Dreaded Nail Fungus: How to Treat It and Keep It at Arm’s Length
Just the thought of nail fungus is enough to make someone cringe. Because it’s such an undesirable condition, many of us go to great lengths to avoid it. While the general public may know what causes nail fungus, most people don’t know what it really is and how it can be treated.
What we do know is this: Once you get it, it can get out of hand very quickly, so get it treated as soon as possible.
What Causes Fungus
Nail fungus is, quite simply, a fungal infection. It can spread easily from finger to finger, toe to toe, and person to person. People can pick up these tiny, microscopic fungi in a number of ways:
- Having skin-to-skin contact with someone who has a fungal infection, such as athlete’s foot or ringworm.
- Walking barefoot in a warm, moist area such as a pool deck or locker room, as these fungi thrive in these environments
- Sharing an infected nail clipper or towel
Signs and Symptoms
The fungi infect a nail by getting into a small cut in the skin, a crack in the nail, or a separation between the nail and nail bed (the skin underlying the nail plate).
- Part of a nail turns a different color.
- The nail lifts up.
- Debris collects under the nail.
- The surface of the nail feels dry and powdery.
- The nail gets thinner or thicker.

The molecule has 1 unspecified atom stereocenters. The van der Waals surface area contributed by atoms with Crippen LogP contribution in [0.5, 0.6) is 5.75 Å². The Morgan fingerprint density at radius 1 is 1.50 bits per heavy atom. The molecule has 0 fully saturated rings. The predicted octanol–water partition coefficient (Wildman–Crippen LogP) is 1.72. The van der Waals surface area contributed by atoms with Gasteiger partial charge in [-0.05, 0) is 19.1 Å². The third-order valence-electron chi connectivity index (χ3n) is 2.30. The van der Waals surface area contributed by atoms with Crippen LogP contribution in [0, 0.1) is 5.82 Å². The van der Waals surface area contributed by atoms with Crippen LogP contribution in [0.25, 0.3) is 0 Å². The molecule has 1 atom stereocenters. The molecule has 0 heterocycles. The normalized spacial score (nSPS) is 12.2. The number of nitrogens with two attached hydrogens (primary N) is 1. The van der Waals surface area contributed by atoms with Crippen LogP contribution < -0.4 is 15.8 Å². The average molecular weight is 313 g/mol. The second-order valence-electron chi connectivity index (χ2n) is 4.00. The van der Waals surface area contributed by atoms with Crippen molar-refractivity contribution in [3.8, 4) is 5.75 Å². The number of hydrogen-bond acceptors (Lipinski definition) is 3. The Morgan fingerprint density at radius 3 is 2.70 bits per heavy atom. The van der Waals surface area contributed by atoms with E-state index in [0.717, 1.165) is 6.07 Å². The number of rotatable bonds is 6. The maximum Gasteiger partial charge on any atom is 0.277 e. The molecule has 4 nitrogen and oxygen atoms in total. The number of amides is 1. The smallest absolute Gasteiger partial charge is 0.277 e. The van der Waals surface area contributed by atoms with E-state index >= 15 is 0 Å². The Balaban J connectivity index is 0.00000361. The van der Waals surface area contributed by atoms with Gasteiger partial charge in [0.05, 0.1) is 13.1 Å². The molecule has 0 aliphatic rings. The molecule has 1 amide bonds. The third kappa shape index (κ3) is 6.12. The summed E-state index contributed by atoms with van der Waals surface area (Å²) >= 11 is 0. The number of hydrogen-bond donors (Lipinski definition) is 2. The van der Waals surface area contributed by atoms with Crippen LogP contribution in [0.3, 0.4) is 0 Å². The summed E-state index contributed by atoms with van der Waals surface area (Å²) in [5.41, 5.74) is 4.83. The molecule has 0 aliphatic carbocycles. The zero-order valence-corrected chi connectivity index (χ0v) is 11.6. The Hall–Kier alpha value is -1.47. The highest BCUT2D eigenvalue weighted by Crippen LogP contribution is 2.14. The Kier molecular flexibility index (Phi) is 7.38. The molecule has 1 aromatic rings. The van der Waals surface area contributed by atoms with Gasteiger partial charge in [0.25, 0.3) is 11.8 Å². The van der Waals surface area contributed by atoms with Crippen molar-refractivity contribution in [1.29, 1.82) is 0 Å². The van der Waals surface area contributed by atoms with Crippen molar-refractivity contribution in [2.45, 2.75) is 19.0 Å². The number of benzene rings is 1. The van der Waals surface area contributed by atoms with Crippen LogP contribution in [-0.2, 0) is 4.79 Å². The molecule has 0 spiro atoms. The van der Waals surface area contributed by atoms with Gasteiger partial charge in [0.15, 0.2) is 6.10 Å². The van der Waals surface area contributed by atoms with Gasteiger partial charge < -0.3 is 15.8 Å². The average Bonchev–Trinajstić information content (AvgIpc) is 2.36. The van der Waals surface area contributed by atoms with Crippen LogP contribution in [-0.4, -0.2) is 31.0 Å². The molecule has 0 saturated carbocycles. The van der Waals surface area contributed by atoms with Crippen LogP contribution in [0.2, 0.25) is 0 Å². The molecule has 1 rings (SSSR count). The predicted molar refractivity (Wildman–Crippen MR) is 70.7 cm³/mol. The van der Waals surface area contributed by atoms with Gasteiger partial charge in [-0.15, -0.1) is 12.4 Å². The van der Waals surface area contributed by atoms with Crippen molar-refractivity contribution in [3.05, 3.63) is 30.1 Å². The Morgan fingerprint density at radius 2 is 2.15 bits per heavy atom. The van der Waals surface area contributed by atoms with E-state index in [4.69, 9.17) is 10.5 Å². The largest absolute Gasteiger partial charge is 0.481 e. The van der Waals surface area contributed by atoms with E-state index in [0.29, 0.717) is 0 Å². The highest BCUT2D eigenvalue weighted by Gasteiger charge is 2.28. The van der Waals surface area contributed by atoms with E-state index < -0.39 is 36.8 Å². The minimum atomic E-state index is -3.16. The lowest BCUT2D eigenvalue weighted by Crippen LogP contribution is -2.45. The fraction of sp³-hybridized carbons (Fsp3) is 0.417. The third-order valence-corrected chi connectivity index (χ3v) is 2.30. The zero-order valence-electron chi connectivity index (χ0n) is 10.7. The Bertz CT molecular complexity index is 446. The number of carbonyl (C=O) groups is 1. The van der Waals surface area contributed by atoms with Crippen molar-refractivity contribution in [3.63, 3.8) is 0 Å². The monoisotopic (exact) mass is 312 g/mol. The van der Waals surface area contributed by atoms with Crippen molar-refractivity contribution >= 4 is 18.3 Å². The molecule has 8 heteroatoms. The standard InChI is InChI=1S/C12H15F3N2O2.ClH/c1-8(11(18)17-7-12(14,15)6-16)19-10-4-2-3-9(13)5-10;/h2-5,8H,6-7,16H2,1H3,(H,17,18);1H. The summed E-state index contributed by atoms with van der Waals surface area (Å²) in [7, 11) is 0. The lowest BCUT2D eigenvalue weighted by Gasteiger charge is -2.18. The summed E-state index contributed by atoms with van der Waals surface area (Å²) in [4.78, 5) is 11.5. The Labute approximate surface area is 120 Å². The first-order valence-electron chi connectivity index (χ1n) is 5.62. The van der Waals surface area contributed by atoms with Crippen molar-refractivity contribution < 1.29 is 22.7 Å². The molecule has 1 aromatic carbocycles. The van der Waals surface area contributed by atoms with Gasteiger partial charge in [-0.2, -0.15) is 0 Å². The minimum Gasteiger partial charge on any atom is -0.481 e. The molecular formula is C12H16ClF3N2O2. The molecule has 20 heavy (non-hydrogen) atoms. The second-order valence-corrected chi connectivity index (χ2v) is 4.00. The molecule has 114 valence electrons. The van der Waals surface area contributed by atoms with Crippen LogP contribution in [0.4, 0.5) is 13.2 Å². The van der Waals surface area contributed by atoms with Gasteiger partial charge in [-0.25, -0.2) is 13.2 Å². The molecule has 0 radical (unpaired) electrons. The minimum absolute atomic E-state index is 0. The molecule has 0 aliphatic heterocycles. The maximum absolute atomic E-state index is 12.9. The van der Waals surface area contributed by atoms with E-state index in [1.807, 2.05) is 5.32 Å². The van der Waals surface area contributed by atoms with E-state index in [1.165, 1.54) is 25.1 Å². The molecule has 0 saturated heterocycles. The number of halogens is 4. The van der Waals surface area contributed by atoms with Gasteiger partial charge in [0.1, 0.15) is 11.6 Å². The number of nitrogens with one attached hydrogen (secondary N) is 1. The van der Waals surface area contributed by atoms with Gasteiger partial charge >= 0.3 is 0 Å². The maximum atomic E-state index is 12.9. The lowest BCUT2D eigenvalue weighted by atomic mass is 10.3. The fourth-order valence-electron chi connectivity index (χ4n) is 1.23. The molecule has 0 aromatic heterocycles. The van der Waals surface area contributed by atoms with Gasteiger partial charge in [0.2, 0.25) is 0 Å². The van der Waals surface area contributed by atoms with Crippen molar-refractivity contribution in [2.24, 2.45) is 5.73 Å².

- The nail splits.
Nail Fungus Treatment Options
It’s important to seek treatment from a board-certified dermatologist soon after discovering signs of fungus. If you don’t, the condition could spread, becoming less manageable and possibly painful.
Treatment may start with trimming off the part of the nail that’s infected and sending it for culture or histologic examination to confirm the infection. Topical medication can be used to treat mild infections. These medications, which keep the fungus at bay until a healthier nail grows in, include Amorolfine, Ciclopirox, Efinaconazole, and Tavaborole. Fingernails grow out completely in about five months, and toenails can take up to 18 months. These topicals, while very safe, have a lower efficacy than oral medication.
More serious cases may require the use of antifungal pills. These medications, such as Fluconazole, Griseofulvin, Itraconazole, and Terbinafine, are rarely associated with side effects. A typical treatment course could be from one to three months.
Your dermatologist may also recommend using both pills and topical treatments.
The good news is that most people can clear a nail fungus with simple, safe treatments. Make an appointment with one of our dermatologists to learn more about nail fungus treatment options.